By Samantha Abram
A few weeks ago, select students at Hofstra University received an email stating they would no longer be able to download Adobe programs. Computers in the University's classrooms close Photoshop after an extended amount of time, stating the license has been altered. If students try to download the program on their Hofstra Blackboard, this note pops up:
"Due to changes by Adobe in licensing terms, students may no longer access this software application using this method."
According to Robert W. Juckiewicz, vice president of information technology at the University, Adobe changed its terms regarding licenses, causing the loss of access.
Prior to this incident, students had the opportunity to install Adobe programs including Adobe Photoshop, on their personal computers through the Hofstra Blackboard. These programs especially benefitted those in the fine arts department that used them to for classes.
The costs of these programs run up to hundreds of dollars distressing students that both relied on or casually used them.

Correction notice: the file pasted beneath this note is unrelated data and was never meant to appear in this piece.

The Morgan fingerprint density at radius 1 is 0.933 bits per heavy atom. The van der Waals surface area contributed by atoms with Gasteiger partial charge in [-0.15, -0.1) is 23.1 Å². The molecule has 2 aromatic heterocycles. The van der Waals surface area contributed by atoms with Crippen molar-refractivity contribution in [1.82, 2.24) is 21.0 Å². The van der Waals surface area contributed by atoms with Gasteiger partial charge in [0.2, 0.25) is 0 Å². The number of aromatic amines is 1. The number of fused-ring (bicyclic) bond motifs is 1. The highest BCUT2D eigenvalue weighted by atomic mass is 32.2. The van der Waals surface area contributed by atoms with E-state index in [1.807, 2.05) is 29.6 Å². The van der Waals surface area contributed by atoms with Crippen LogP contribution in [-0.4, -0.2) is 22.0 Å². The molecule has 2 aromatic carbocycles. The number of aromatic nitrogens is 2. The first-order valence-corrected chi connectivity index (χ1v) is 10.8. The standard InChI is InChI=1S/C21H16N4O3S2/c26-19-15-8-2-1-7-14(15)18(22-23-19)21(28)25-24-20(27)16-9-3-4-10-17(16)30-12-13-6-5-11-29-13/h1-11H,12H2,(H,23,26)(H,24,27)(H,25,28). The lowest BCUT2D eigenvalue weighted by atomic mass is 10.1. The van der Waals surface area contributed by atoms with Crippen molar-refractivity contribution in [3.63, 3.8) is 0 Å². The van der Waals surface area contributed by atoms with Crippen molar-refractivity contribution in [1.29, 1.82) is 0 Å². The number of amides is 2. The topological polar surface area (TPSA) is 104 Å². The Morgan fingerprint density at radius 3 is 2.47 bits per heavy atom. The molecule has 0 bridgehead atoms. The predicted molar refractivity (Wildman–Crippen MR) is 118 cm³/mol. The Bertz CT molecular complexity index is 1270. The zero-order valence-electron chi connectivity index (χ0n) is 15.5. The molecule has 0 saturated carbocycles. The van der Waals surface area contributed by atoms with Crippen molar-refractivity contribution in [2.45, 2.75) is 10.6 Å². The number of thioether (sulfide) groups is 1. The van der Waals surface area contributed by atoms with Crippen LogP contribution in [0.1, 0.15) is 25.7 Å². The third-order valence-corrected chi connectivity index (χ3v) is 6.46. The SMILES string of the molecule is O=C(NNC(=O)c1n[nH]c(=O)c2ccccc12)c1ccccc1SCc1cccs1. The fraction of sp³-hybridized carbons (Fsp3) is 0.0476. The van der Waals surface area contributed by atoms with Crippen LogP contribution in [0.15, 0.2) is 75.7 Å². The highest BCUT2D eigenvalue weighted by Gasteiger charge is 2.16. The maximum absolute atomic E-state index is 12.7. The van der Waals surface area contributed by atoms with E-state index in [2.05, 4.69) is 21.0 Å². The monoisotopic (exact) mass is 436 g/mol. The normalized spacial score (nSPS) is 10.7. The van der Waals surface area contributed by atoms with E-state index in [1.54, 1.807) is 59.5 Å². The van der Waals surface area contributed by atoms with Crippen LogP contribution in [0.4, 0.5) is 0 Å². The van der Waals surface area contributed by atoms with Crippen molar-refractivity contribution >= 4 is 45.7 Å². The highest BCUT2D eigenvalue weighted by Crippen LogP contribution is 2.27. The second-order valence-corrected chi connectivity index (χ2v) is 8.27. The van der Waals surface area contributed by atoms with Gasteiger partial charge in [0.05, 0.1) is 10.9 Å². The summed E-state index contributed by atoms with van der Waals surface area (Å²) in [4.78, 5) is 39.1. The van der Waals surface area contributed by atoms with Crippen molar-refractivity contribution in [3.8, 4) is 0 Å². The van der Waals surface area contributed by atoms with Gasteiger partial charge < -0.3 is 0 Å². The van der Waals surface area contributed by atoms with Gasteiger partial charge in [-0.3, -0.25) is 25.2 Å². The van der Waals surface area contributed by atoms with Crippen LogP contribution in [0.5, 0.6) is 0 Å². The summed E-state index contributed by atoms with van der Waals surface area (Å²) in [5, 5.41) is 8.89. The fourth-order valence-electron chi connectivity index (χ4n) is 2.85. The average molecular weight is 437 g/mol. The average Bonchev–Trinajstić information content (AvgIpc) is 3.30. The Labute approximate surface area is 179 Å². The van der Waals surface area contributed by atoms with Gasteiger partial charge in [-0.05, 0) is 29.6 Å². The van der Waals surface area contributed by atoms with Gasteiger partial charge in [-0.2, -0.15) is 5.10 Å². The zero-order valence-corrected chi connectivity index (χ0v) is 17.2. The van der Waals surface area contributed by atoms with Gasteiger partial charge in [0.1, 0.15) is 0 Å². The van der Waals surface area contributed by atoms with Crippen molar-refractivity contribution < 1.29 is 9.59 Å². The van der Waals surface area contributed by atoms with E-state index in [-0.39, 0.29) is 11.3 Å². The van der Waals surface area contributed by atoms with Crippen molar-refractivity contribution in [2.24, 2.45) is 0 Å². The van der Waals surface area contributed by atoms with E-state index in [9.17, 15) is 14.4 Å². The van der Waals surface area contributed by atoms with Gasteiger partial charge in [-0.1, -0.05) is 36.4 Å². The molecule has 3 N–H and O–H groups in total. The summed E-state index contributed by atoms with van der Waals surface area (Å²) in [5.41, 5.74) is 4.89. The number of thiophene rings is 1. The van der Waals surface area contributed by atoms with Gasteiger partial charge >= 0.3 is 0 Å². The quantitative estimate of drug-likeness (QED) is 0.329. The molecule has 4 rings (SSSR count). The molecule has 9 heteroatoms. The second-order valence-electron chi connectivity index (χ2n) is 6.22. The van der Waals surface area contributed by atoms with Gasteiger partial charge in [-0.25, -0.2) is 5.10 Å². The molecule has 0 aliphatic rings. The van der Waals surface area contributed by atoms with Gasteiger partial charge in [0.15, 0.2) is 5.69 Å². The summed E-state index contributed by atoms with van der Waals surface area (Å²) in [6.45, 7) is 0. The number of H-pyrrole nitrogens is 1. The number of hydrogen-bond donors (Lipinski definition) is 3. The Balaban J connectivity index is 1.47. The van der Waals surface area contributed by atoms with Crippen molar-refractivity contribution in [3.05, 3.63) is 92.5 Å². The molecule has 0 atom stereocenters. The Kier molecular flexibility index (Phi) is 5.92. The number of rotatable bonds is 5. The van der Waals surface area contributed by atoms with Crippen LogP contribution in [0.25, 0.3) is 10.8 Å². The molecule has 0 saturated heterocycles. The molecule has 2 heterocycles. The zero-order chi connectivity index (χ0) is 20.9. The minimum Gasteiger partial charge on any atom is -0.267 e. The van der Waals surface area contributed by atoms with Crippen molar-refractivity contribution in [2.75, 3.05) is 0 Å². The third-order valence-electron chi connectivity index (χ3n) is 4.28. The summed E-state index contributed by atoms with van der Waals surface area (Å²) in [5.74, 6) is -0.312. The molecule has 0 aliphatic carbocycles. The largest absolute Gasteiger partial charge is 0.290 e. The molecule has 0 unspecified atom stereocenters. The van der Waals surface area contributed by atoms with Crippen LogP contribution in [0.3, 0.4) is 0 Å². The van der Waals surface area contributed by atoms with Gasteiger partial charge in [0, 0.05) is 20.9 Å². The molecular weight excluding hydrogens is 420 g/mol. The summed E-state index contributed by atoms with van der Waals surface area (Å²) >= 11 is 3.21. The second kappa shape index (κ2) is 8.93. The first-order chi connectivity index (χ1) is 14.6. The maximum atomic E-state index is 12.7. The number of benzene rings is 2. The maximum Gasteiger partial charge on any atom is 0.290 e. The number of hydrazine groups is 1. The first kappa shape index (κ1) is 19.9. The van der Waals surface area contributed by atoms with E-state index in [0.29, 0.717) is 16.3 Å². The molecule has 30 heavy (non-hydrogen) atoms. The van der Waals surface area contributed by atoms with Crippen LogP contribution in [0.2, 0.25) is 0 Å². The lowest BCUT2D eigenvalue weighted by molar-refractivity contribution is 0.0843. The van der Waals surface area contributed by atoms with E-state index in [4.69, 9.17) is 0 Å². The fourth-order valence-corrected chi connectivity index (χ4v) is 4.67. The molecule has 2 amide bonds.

Gaby Chiha, a journalism student needed Adobe Photoshop for her digital photography class, but deleted the program when she received the email notification.
"Now I have to buy it myself with the little money I have," said Chiha.
Senior Tori Jackson used Adobe programs leisurely.
"I first heard about the free programs last semester," said Jackson. "I downloaded it for a few quick fixes, but just had to delete it off my computer. No college student has the money to go out and buy Adobe on their own, so it really isn't fair."
With the programs no longer available for download, students are restricted to using the programs at computer labs around campus.
"I had to go into Hammer Lab to edit some photos I took for a project," said Simone Gorski, a senior at the University. "It was very inconvenient," she added.
Juckiewicz claims that Adobe is currently working on a possible system, which would allow students to rent their programs for the semester or year.
Correction: The print edition of this article published Feb. 16, 2012, incorrectly states the author's name as Samantha Abrams. The author's name is in fact Samantha Abram, assistant editorial editor of The Hofstra Chronicle.